This does not apply if you have already
connected 
with your academic advisor
and have made your schedule.


Click Here for the 2017
Transfer Orientation Guidebook

MyStory Mondays 6-19-17

mystory-mondays

MyStory Mondays is a weekly digest of our latest posts.
We are all done for the semester, but we are going to go back in time and share some posts that, we hope, will be useful to our new Danes!
New Danes – Make sure to complete your course request form and register for Orientation at www.albany.edu/welcome.

This week’s installment of MyStory Mondays focuses on identity.  As you gain more knowledge about the world and become exposed to information that will help shape your future, you are also developing – shape-shifting in amazing ways. This is a time to decide who you are and who you want to be. Several students have shared what this growth was like for them. Check it out!

Find out more about our students and how college has impacted their personal growth my clicking on the pictures below.

Brittany Newell


Franshelis 2017


The following two stories were posted by UAlbany Student Affairs on their Facebook Page. Click on the photos for more and like their page!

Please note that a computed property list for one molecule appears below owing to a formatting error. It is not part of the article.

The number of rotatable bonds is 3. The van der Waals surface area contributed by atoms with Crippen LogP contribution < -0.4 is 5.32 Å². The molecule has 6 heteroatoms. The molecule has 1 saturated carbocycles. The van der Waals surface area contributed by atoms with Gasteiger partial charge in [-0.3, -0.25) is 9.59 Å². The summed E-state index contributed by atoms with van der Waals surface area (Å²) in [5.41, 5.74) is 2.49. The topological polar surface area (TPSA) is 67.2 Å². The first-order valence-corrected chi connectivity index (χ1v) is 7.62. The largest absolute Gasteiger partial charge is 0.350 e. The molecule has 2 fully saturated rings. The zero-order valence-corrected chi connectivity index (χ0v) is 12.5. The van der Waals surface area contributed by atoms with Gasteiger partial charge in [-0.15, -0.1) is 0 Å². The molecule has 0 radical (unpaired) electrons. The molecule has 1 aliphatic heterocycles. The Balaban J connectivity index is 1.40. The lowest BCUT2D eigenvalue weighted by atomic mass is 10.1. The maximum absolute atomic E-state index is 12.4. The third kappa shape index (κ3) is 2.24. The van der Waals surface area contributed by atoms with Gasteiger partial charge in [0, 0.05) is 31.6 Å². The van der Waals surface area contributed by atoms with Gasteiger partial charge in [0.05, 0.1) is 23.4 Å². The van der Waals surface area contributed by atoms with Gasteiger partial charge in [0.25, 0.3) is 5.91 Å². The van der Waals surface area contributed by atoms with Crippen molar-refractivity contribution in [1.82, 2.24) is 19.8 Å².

Chill

“I am a first generation college student. I attribute my success to myself, but mostly to my mother. She was a single mother who raised me and my brother and I watched her break her back to make sure we had everything we needed to get through life…
Click here for more.


 

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“The Honors College is fun. It fits me. I’ve come to appreciate the community of like-minded people. There’s this perception that school only teaches you what you need to know to work in the real world. People don’t look enough at how schools shape people as human beings…
Click here for more.

Transfer Tuesdays IV

Our Next Transfer Advisement Day is Tuesday, June 20. Will You Be There?


9a42c81259d79d0ceaea80c392c3cf4aWelcome to UAlbany!

As you are preparing to begin the next leg of your academic journey here, we want to share some useful and fun information to help you transition to your new educational home.

Every Tuesday, we will share one or two personal stories from our transfer students, along with information from advisors that we think would be helpful. 

It is always a great day to be a Great Dane!
The Advisement Services Center Team


Make sure to check out the Welcome Page. The Welcome Page has information about housing, registration, health forms, billing and more. Please MAKE SURE to submit all of your health information before August 1.